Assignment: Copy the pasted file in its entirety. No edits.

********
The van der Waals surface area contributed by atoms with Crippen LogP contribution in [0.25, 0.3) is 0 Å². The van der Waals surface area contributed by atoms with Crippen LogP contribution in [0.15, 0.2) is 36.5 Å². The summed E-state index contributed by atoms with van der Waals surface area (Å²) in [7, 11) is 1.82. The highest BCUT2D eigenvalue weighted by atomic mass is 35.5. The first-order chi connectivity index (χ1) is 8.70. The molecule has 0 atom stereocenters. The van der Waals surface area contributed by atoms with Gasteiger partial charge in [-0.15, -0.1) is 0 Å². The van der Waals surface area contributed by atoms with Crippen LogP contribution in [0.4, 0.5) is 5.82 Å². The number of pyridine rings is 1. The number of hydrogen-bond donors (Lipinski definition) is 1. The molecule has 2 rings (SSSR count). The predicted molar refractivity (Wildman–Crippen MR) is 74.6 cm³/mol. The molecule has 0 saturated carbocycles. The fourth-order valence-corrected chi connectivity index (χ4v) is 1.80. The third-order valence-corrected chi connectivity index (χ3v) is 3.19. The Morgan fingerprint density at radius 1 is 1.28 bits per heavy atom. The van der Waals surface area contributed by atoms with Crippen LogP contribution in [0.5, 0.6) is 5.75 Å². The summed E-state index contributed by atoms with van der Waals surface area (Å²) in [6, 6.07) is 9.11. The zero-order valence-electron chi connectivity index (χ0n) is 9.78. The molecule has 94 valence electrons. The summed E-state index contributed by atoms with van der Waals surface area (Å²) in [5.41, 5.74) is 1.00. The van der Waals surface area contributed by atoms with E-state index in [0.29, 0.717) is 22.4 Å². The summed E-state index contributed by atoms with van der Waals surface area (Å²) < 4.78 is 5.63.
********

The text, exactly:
The van der Waals surface area contributed by atoms with Crippen LogP contribution in [0.25, 0.3) is 0 Å². The van der Waals surface area contributed by atoms with Crippen LogP contribution in [0.15, 0.2) is 36.5 Å². The summed E-state index contributed by atoms with van der Waals surface area (Å²) in [7, 11) is 1.82. The highest BCUT2D eigenvalue weighted by atomic mass is 35.5. The first-order chi connectivity index (χ1) is 8.70. The molecule has 0 atom stereocenters. The van der Waals surface area contributed by atoms with Gasteiger partial charge in [-0.15, -0.1) is 0 Å². The van der Waals surface area contributed by atoms with Crippen LogP contribution in [0.4, 0.5) is 5.82 Å². The number of pyridine rings is 1. The number of hydrogen-bond donors (Lipinski definition) is 1. The molecule has 2 rings (SSSR count). The predicted molar refractivity (Wildman–Crippen MR) is 74.6 cm³/mol. The molecule has 0 saturated carbocycles. The fourth-order valence-corrected chi connectivity index (χ4v) is 1.80. The third-order valence-corrected chi connectivity index (χ3v) is 3.19. The Morgan fingerprint density at radius 1 is 1.28 bits per heavy atom. The van der Waals surface area contributed by atoms with Crippen LogP contribution in [0.5, 0.6) is 5.75 Å². The summed E-state index contributed by atoms with van der Waals surface area (Å²) in [6, 6.07) is 9.11. The zero-order valence-electron chi connectivity index (χ0n) is 9.78. The molecule has 94 valence electrons. The summed E-state index contributed by atoms with van der Waals surface area (Å²) in [5.41, 5.74) is 1.00. The van der Waals surface area contributed by atoms with E-state index in [0.29, 0.717) is 22.4 Å². The summed E-state index contributed by atoms with van der Waals surface area (Å²) < 4.78 is 5.63.